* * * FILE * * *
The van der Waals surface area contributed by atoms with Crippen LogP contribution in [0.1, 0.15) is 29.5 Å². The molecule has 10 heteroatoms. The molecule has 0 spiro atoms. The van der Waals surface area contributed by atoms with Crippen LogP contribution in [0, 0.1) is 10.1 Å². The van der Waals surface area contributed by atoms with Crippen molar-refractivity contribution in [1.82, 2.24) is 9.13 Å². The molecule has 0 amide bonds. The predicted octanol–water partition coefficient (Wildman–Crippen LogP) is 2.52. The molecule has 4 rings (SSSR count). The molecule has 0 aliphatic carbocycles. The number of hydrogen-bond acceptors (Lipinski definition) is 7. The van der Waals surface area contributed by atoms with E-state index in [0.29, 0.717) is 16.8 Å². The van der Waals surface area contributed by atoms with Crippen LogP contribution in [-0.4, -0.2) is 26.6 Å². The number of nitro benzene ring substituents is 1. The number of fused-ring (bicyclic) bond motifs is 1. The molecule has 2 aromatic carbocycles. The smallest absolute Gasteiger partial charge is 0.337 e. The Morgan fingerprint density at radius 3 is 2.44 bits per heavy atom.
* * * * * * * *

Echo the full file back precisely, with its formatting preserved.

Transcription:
The van der Waals surface area contributed by atoms with Crippen LogP contribution in [0.1, 0.15) is 29.5 Å². The molecule has 10 heteroatoms. The molecule has 0 spiro atoms. The van der Waals surface area contributed by atoms with Crippen LogP contribution in [0, 0.1) is 10.1 Å². The van der Waals surface area contributed by atoms with Crippen molar-refractivity contribution in [1.82, 2.24) is 9.13 Å². The molecule has 0 amide bonds. The predicted octanol–water partition coefficient (Wildman–Crippen LogP) is 2.52. The molecule has 4 rings (SSSR count). The molecule has 0 aliphatic carbocycles. The number of hydrogen-bond acceptors (Lipinski definition) is 7. The van der Waals surface area contributed by atoms with E-state index in [0.29, 0.717) is 16.8 Å². The van der Waals surface area contributed by atoms with Crippen LogP contribution in [-0.4, -0.2) is 26.6 Å². The number of nitro benzene ring substituents is 1. The number of fused-ring (bicyclic) bond motifs is 1. The molecule has 2 aromatic carbocycles. The smallest absolute Gasteiger partial charge is 0.337 e. The Morgan fingerprint density at radius 3 is 2.44 bits per heavy atom.